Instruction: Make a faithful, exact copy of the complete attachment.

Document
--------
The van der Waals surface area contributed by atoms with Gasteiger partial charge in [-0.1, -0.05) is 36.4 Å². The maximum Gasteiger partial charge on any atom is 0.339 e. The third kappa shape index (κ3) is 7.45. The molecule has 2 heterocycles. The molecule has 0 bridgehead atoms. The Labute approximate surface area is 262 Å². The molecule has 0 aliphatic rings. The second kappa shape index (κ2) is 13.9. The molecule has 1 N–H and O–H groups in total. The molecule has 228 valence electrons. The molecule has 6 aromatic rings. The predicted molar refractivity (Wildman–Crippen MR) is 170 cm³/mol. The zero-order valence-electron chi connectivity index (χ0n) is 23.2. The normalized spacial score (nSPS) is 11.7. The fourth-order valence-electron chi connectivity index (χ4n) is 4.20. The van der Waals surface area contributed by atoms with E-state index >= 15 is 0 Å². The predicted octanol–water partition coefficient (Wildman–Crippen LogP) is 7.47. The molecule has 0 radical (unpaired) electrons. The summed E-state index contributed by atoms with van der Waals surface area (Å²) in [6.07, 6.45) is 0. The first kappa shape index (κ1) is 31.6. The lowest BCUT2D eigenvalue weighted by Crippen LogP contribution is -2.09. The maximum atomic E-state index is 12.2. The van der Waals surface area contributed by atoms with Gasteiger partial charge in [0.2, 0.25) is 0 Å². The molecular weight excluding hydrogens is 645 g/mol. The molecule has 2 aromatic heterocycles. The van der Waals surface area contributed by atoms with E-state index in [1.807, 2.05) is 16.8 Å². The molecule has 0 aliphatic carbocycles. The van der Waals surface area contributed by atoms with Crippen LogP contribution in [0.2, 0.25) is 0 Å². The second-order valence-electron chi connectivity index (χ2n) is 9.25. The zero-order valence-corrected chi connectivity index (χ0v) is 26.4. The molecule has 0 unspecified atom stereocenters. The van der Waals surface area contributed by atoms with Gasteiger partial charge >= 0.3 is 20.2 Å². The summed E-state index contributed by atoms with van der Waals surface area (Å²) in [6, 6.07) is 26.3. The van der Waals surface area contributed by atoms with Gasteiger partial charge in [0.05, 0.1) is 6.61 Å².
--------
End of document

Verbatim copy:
The van der Waals surface area contributed by atoms with Gasteiger partial charge in [-0.1, -0.05) is 36.4 Å². The maximum Gasteiger partial charge on any atom is 0.339 e. The third kappa shape index (κ3) is 7.45. The molecule has 2 heterocycles. The molecule has 0 bridgehead atoms. The Labute approximate surface area is 262 Å². The molecule has 0 aliphatic rings. The second kappa shape index (κ2) is 13.9. The molecule has 1 N–H and O–H groups in total. The molecule has 228 valence electrons. The molecule has 6 aromatic rings. The predicted molar refractivity (Wildman–Crippen MR) is 170 cm³/mol. The zero-order valence-electron chi connectivity index (χ0n) is 23.2. The normalized spacial score (nSPS) is 11.7. The fourth-order valence-electron chi connectivity index (χ4n) is 4.20. The van der Waals surface area contributed by atoms with E-state index >= 15 is 0 Å². The predicted octanol–water partition coefficient (Wildman–Crippen LogP) is 7.47. The molecule has 0 radical (unpaired) electrons. The summed E-state index contributed by atoms with van der Waals surface area (Å²) in [6.07, 6.45) is 0. The first kappa shape index (κ1) is 31.6. The lowest BCUT2D eigenvalue weighted by Crippen LogP contribution is -2.09. The maximum atomic E-state index is 12.2. The van der Waals surface area contributed by atoms with Gasteiger partial charge in [0.2, 0.25) is 0 Å². The molecular weight excluding hydrogens is 645 g/mol. The molecule has 2 aromatic heterocycles. The van der Waals surface area contributed by atoms with E-state index in [1.807, 2.05) is 16.8 Å². The molecule has 0 aliphatic carbocycles. The van der Waals surface area contributed by atoms with Crippen LogP contribution in [0.2, 0.25) is 0 Å². The second-order valence-electron chi connectivity index (χ2n) is 9.25. The zero-order valence-corrected chi connectivity index (χ0v) is 26.4. The molecule has 0 unspecified atom stereocenters. The van der Waals surface area contributed by atoms with Gasteiger partial charge >= 0.3 is 20.2 Å². The summed E-state index contributed by atoms with van der Waals surface area (Å²) in [6, 6.07) is 26.3. The van der Waals surface area contributed by atoms with Gasteiger partial charge in [0.05, 0.1) is 6.61 Å².